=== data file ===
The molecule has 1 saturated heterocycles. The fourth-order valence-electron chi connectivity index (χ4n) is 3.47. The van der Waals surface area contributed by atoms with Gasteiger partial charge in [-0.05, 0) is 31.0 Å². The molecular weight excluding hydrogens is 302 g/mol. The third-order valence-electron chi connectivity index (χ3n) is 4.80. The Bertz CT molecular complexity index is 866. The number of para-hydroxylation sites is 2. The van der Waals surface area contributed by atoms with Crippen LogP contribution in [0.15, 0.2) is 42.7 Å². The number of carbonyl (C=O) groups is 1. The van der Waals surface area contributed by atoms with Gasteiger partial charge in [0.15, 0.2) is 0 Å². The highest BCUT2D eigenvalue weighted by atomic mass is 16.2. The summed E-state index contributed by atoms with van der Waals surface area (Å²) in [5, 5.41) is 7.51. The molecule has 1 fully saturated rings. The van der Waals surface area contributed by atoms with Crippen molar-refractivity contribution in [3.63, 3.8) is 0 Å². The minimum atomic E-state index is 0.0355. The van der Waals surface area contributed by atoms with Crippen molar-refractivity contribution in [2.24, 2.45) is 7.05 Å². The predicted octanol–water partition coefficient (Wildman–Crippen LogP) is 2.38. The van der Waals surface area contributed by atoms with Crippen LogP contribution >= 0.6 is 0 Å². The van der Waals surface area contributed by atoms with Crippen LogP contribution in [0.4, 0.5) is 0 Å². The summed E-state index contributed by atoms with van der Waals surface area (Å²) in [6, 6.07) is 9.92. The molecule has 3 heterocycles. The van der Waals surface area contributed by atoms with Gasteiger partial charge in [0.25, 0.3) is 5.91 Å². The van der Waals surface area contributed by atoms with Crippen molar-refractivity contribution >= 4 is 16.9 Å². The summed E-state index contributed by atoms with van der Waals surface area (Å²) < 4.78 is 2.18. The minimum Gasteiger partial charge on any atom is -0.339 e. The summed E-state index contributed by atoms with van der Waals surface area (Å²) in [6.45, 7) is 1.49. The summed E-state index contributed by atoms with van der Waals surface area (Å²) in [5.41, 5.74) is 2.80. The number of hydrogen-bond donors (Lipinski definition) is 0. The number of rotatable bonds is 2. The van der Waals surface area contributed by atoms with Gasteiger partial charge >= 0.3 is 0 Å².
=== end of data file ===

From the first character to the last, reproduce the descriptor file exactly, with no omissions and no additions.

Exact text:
The molecule has 1 saturated heterocycles. The fourth-order valence-electron chi connectivity index (χ4n) is 3.47. The van der Waals surface area contributed by atoms with Gasteiger partial charge in [-0.05, 0) is 31.0 Å². The molecular weight excluding hydrogens is 302 g/mol. The third-order valence-electron chi connectivity index (χ3n) is 4.80. The Bertz CT molecular complexity index is 866. The number of para-hydroxylation sites is 2. The van der Waals surface area contributed by atoms with Crippen LogP contribution in [0.15, 0.2) is 42.7 Å². The number of carbonyl (C=O) groups is 1. The van der Waals surface area contributed by atoms with Gasteiger partial charge in [0.15, 0.2) is 0 Å². The highest BCUT2D eigenvalue weighted by atomic mass is 16.2. The summed E-state index contributed by atoms with van der Waals surface area (Å²) in [5, 5.41) is 7.51. The molecule has 1 fully saturated rings. The van der Waals surface area contributed by atoms with Crippen molar-refractivity contribution in [3.63, 3.8) is 0 Å². The minimum atomic E-state index is 0.0355. The van der Waals surface area contributed by atoms with Crippen molar-refractivity contribution in [2.24, 2.45) is 7.05 Å². The predicted octanol–water partition coefficient (Wildman–Crippen LogP) is 2.38. The van der Waals surface area contributed by atoms with Crippen LogP contribution >= 0.6 is 0 Å². The van der Waals surface area contributed by atoms with Crippen LogP contribution in [0.4, 0.5) is 0 Å². The summed E-state index contributed by atoms with van der Waals surface area (Å²) in [6, 6.07) is 9.92. The molecule has 3 heterocycles. The van der Waals surface area contributed by atoms with Gasteiger partial charge in [0.25, 0.3) is 5.91 Å². The van der Waals surface area contributed by atoms with Crippen molar-refractivity contribution >= 4 is 16.9 Å². The summed E-state index contributed by atoms with van der Waals surface area (Å²) < 4.78 is 2.18. The minimum Gasteiger partial charge on any atom is -0.339 e. The summed E-state index contributed by atoms with van der Waals surface area (Å²) in [6.45, 7) is 1.49. The summed E-state index contributed by atoms with van der Waals surface area (Å²) in [5.41, 5.74) is 2.80. The number of hydrogen-bond donors (Lipinski definition) is 0. The number of rotatable bonds is 2. The van der Waals surface area contributed by atoms with Gasteiger partial charge >= 0.3 is 0 Å².